----------------Section 1: Tension and Force----------------
In the last post, I went through the principles of Archimede's Principles (Buoyant Force, etc), and explained situation #1.
It's interesting how I was reading some magazines about Pro-Bass fishing, and even the pros mention the importance of the concepts of buoyancy:
"...As for running depth, there's no single time and depth measurement for all these bait [Slender Silent Minnows for Fall Bass]. The bigger the bait the quicker it will sink. Also the line's diameter plays an important role. The thinner the line the quicker the bait will get down; the thicker the line, the more buoyant it is and the slower the bait will descend on the retrieve."
2. Have you ever set the hook (which means pulling the rod abruptly in response to a fish's bite), feel the weight and the force of the fish for a moment, and suddenly lose it? You probably said something like "OHHHHH!!!!" at that time, isn't it (or you cursed, or shacked your head. hehe)? After all, you lost the fish. Keep this thought in mind.
Believe it or not, this situation is SO RELATED to Physics. Most people don't even realize it, or have the curiosity to think about it. So, let's take a couple small steps and think about the situation first. Let's create two different images to illustrate situation #2:
A. There's a fisherman sitting close to his fishing rod, a couple meters away (or feet away, if you prefer).
- He's "still fishing", carefully watching his rod for any bites.
- He's using a very simple rig consisted of a hook, swivel, and weight.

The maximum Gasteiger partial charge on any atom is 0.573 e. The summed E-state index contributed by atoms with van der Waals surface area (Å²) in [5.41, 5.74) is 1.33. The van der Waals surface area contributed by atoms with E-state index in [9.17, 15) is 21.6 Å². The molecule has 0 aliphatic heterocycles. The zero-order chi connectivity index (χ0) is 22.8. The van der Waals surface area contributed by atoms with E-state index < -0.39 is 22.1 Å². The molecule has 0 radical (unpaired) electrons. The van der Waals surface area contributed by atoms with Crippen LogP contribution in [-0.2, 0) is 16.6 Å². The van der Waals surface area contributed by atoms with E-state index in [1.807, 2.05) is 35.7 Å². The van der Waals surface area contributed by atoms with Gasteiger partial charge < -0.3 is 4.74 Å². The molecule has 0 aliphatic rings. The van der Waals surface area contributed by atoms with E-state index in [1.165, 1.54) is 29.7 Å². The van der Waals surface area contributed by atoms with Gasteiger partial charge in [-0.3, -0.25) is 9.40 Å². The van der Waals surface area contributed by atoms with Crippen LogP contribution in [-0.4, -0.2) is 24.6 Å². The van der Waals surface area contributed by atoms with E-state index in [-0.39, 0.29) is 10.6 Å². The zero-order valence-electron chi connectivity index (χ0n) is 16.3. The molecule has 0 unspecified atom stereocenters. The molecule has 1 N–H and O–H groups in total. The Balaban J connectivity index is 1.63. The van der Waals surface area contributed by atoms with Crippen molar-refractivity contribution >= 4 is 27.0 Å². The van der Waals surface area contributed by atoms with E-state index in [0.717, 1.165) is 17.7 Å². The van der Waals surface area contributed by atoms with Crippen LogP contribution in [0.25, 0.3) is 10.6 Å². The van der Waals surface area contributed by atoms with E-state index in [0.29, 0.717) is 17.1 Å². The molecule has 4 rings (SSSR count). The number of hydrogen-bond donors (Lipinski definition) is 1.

- He's not using a rod holder, neither holding the rod.
Suddenly, he spots the tip of his fish rod bending strongly. He runs there, grabs the rod, and pulls it backwards, abruptly, in response to the fish bite. He feels the heaviness of the fish, but his line suddenly looses, and he feels nothing. He loses the fish.
B. There's a fisherman casting and retrieving constantly at a river site.
- He's casting, carefully reeling his rod to allure the fish.
- He's using a very simple rig consisted of lure, swivel, and a split shot.
- He's holding the rod.
Suddenly, he feels a force pulling his rod, coming through his line. He pulls the rod horizontally right away, in response to the fish bite. He feels the heaviness of the fish for a second, and his lure is once again free in the water. He loses the fish.
Having this two images in mind, we can start thinking about why they lost their fish. Of course some of the the first ideas that comes to our head are the timing of the fish bite (sometimes we set up the hook too late), the behaviors of the fish biting (every species has different behaviors when it comes to eating), and the strength that we use to set the hook (which is the most important factor for us here).
So, it's related to Physics. But what aspect of Physics, though? Do you have any idea? Well...I'll post below the topics that are included in this section, but I'll mainly talk about perfectly inelastic collisions:
2. Inelastic and Elastic Collisions
If you want to read more about Energy, follow the link below: